• Eric Wright – former cornerback for the San Francisco 49ers
  • College Football Hall of Fame

    Missouri has 12 inductees into the College Football Hall of Fame

  • Bill Roper, Coach (1951)
  • Paul Christman, Quarterback (1956)
  • Don Faurot, Coach (1961)
  • Bob Steuber, Halfback (1971)
  • Jim Phelan, Coach (1973)
  • Ed Travis, Offensive tackle (1974)
  • Darold Jenkins, Center (1976)
  • Frank Broyles, Coach (1983)
  • Dan Devine, Coach (1985)
  • Johnny Roland, Halfback (1998)
  • Kellen Winslow, Tight end (2002)
  • Roger Wehrli, Cornerback (2003)
  • Pro Football Hall of Fame

    Two Missouri players have been enshrined in the Pro Football Hall of Fame:

  • Kellen Winslow, Tight end (1995)
  • Roger Wehrli, Cornerback (2007)
  • Nickname

    The nickname "Tigers", given to Mizzou's athletic teams, traces its origin to the Civil War period. At that time, plundering guerrilla bands habitually raided small towns, and Columbia people constantly feared an attack. Such organizations as temporary "home guards" and vigilance companies banded together to fight off any possible forays.

    The town's preparedness discouraged any guerrilla activity and the protecting organization began to disband in 1864. However, it was rumored that a guerrilla band, led by the notorious Bill Anderson, intended to sack the town. Quickly organized was an armed guard of Columbia citizens, who built a blockhouse and fortified the old courthouse in the center of town. This company was called "The Missouri Tigers." The marauders never came. The reputation of the intrepid "Tigers" presumably traveled abroad, and Anderson's gang detoured around Columbia.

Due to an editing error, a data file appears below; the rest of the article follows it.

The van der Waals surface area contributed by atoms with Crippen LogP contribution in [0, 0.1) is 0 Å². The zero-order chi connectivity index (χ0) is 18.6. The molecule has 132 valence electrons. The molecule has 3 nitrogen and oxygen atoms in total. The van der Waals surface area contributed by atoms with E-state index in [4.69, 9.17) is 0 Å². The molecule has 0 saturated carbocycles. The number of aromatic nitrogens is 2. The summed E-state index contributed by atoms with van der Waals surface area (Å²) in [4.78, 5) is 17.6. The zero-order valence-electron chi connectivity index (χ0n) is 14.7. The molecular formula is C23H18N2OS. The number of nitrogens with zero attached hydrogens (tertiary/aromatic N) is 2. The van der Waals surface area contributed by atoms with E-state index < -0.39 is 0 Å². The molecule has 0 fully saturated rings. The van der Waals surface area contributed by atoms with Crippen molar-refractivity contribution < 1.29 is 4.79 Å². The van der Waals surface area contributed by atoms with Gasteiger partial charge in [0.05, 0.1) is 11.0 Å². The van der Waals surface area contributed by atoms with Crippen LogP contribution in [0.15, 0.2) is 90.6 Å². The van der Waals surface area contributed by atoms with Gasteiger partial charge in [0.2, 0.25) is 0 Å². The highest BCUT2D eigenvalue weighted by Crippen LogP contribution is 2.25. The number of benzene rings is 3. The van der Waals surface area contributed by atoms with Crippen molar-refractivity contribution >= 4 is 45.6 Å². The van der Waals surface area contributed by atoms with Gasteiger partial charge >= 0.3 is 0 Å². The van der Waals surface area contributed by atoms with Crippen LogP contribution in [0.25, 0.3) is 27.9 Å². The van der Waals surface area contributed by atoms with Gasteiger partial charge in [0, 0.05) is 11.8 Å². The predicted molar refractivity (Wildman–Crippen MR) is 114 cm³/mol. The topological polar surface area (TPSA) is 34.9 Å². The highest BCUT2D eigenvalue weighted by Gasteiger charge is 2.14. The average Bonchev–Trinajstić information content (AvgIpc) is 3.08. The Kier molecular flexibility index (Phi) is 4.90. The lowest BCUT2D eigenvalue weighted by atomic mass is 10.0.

The Tigers militia unit was commanded by James Rollins, upon whom the MU's Board of Curators later bestowed the title of "Pater Universitatis Missouriensis" (Father of the University of Missouri) in recognition of his "great efforts to promote the posterity, usefulness, and success" of the University.

    When the MU football team was first formed in 1890, at a mass meeting of students and interested citizens held to perfect the organization of the team, "Tigers" was unanimously selected as the team name, in recognition of Rollins and the town's civil war defenders.

    Mascot

    Truman the Tiger was introduced as the school's mascot against the Utah State Aggies in 1986, receiving his name from former president Harry S Truman. Truman has been named the "Nation's Best Mascot" three times since 1986, most recently in 2004.Template:By dis deakk

    Homecoming

    See 1911 Kansas vs. Missouri football game

    The NCAA as well as Jeopardy! and Trivial Pursuit recognize the University of Missouri as the birthplace of Homecoming, an event which became a national tradition in college football. The history of the University of Missouri Homecoming can be traced back to the 1911 Kansas vs. Missouri football game, when the Missouri Tigers faced off against the Kansas Jayhawks in the first installment of the Border War rivalry series.

    Intra-division opponents

    Missouri plays the other six SEC East opponents once per season.

    Non-division opponents

    Missouri plays Arkansas as a permanent non-division opponent annually and rotates around the West division among the other six schools.

    Non-conference opponents

    Announced schedules as of December 17, 2015

    References

    Missouri Tigers football Wikipedia